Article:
The ministry’s water and dams division is responsible for planning and overseeing development and conservation of water resources including the construction of flash flood dams as well as monitoring dams and water resources. This includes studying suitable locations for dams and breakers, and drilling observation wells and studying the surface water flow of wadis. The division also controls the consumption of groundwater from wells, springs and traditional man made underground water channels called falajes.
According to the official, routine activities include monitoring the operation of the UAE’s ten largest dams and a number of breakers. The division oversees the dam maintenance programme and plans siltation removal to ensure maximum groundwater recharge is possible. In addition the division oversees all tenders and contract awards for the design and construction of flash flood dams and ancillary facilities, as well as related consultancy services.
In December 2003, the Ministry of Agriculture & Fisheries announced plans to reduce consumption of underground water by using new technology to reduce agricultural water use and counter problems of growing aridity on the UAE east coast. A team of geologists and water experts are carrying out a series of studies on the groundwater resources and possible solutions.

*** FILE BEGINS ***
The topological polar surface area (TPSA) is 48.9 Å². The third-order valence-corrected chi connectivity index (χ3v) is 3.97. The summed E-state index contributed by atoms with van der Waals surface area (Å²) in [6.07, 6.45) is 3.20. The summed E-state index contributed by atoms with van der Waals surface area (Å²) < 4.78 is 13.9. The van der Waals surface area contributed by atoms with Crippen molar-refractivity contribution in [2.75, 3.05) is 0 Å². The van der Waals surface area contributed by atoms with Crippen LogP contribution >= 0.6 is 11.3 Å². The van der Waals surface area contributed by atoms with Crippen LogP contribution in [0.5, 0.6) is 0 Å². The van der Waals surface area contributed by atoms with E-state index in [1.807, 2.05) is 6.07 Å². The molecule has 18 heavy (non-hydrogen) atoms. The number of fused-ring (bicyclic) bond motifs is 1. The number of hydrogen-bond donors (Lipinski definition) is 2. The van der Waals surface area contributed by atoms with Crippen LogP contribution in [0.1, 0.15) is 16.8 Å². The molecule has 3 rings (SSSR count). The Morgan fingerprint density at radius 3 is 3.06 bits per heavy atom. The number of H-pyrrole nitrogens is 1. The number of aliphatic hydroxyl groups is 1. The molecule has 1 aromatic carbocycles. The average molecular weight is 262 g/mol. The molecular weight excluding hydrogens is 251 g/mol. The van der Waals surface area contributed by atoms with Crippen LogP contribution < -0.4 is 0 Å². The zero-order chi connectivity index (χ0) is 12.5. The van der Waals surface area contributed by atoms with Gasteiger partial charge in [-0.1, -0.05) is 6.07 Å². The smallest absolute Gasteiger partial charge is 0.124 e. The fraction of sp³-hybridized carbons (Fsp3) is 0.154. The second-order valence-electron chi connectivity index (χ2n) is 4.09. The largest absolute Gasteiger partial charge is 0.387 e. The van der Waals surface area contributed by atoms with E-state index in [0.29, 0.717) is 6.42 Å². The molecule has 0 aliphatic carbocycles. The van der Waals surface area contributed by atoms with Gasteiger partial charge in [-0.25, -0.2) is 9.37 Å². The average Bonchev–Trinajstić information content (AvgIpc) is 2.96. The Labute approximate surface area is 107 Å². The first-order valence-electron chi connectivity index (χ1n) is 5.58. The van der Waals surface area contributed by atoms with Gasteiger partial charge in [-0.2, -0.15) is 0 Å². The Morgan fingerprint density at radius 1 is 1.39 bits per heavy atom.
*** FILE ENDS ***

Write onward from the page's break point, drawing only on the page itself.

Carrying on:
‘Building more dams, implementing modern irrigation systems and applying artificial supply techniques to underground water storage are some of our future projects,’ Mohammed Saqr Al Asumm, assistant undersecretary at the ministry’s Water and Soil Affairs secretariat, was reported in the local press as saying recently.
In fact, in spite of its arid location in the Arabian Gulf, the UAE is the world’s third largest per capita water consumer after the US and Canada and the world’s second largest producer of desalinated water after Saudi Arabia. In a bid to curb uncontrolled growth of water use in recent years, the UAE has increased investment in water conservation by building more wastewater treatment and desalination plants.
Water use far exceeds renewable resources. According to ministry figures, current water demand is seven times that of renewable resources. If present water demand continues unabated then groundwater reserves and quality will suffer further, leading to growing groundwater shortages and further degradation of its quality.
Another related problem is the growing salinity of agricultural land caused by increasing salinity of groundwater. Already this problem is causing some farmland to be abandoned due to high soil salinity
Meanwhile, increased water consumption has decreased reliance on traditional groundwater resources and raised dependence on more expensive desalination plants. In fact, the UAE is already considered a world leader in the use of desalinated water.